Keepapitchinin, the Mormon History blog » Latter-day Saint Images, 1920
 


Latter-day Saint Images, 1920

By: Ardis E. Parshall - November 30, 2008


Another page from our Latter-day Saint family album, with photos taken in 1920:

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St. Thomas, Nevada
(now flooded by Lake Mead)

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New York City

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Portland, Oregon

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1st Ward, Pocatello, Idaho

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Bovington Camp, Dorset, England

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 Independence, Missouri

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Magna, Utah

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Rupert, Idaho

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Salt Lake City Deaf Branch

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 San Pedro, California
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Washington, D.C.

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Sapporo, Japan

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Leicester, England

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23 Comments »

  1. I greatly enjoy these old photos of the different units of the Church. I was a bit surprised with the Sapporo, Japan branch. I knew that HJG had opened Japan in the early 20th century but was quite disappointed that the work wasn’t going well. My understanding was that there was only a handful of members before the Second World War. Pretty cool.

    Comment by Steve C. — November 30, 2008 @ 12:52 pm

  2. Ardis! I want further details on the New York City photo. I haven’t seen that one before! When during the year was it taken? Do you happen to know where in the city it was taken? Who are the people in the photo?

    Inquiring minds want to know! (at least those here in NYC)

    Comment by Kent Larsen — November 30, 2008 @ 6:02 pm

  3. No idea, Kent. These photos (except for the kids on the mule), as all the photos in my “Latter-day Saint Images” series, appear in the church magazines simply as illustrations of Sunday Schools or Relief Societies in various places. Once in a blue moon a missionary in a photo might be named, or a special occasion (dedication of a chapel, usually) is identified, but ordinarily no information beyond ward/branch is available.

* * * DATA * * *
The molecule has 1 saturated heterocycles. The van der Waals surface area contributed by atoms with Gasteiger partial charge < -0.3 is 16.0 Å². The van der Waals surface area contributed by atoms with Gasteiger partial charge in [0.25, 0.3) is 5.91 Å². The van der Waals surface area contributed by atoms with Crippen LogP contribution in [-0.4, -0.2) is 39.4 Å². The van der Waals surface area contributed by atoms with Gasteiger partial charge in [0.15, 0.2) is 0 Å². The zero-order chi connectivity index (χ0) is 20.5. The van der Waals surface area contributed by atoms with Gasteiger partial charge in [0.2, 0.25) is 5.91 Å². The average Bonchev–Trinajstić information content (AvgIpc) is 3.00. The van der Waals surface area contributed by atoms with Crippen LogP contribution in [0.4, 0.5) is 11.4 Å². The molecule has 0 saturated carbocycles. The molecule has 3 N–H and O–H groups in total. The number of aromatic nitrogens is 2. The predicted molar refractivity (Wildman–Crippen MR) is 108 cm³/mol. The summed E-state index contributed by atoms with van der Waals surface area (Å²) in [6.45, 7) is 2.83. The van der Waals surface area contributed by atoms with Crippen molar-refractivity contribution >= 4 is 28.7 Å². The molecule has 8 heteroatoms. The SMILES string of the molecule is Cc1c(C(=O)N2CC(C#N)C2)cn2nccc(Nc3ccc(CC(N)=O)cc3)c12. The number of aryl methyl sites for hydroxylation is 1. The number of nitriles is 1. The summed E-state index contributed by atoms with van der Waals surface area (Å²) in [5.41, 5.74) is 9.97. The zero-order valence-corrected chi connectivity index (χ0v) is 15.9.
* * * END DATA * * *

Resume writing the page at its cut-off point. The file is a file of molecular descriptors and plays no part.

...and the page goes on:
It’s like looking in a relative’s photo album and seeing all the family reunion pictures, knowing they’re all uncles and cousins but not knowing quite who is who.

    Steve, if I recall correctly, there were something under 300 members on the Japanese rolls when the mission was closed in the early 1920s, some of whom hadn’t been in touch with the church for years. I suspect that some? many? of those in the Sapporo picture were not baptized members, but were attending a missionary Sunday School. Still, they were either Saints, or touched in some way by the gospel, so I included them here.

    Comment by Ardis E. Parshall — November 30, 2008 @ 6:09 pm

  4. What caught my eye is the similarity of the architecture of the Portland, Oregon, building and the Brooklyn, NY, chapel that was completed just a year before.

    But for the gable and the wings on both sides, it could be the same building. (I’ll see if I can find a picture and deliver it somehow.)

    Comment by Mark B. — November 30, 2008 @ 7:18 pm

  5. I serve in the Sapporo, Japan mission – a few years after 1920. :) Thanks for the memories.

    Comment by Ray — November 30, 2008 @ 9:26 pm